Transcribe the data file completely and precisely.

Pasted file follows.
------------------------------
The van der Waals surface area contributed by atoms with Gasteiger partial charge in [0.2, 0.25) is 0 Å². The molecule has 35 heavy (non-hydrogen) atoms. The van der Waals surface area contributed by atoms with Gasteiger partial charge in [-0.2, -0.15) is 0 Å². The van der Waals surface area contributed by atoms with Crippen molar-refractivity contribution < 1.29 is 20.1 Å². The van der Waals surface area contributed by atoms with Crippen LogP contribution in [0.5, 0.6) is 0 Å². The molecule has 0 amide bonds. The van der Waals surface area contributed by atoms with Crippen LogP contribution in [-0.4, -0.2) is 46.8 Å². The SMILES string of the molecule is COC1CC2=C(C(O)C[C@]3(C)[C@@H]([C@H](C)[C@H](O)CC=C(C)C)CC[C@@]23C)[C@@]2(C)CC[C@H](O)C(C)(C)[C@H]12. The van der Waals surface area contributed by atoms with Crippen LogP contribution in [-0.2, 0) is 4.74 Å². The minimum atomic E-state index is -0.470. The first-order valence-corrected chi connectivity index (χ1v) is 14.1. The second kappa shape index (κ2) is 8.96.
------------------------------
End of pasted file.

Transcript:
The van der Waals surface area contributed by atoms with Gasteiger partial charge in [0.2, 0.25) is 0 Å². The molecule has 35 heavy (non-hydrogen) atoms. The van der Waals surface area contributed by atoms with Gasteiger partial charge in [-0.2, -0.15) is 0 Å². The van der Waals surface area contributed by atoms with Crippen molar-refractivity contribution < 1.29 is 20.1 Å². The van der Waals surface area contributed by atoms with Crippen LogP contribution in [0.5, 0.6) is 0 Å². The molecule has 0 amide bonds. The van der Waals surface area contributed by atoms with Crippen LogP contribution in [-0.4, -0.2) is 46.8 Å². The SMILES string of the molecule is COC1CC2=C(C(O)C[C@]3(C)[C@@H]([C@H](C)[C@H](O)CC=C(C)C)CC[C@@]23C)[C@@]2(C)CC[C@H](O)C(C)(C)[C@H]12. The van der Waals surface area contributed by atoms with Crippen LogP contribution in [-0.2, 0) is 4.74 Å². The minimum atomic E-state index is -0.470. The first-order valence-corrected chi connectivity index (χ1v) is 14.1. The second kappa shape index (κ2) is 8.96.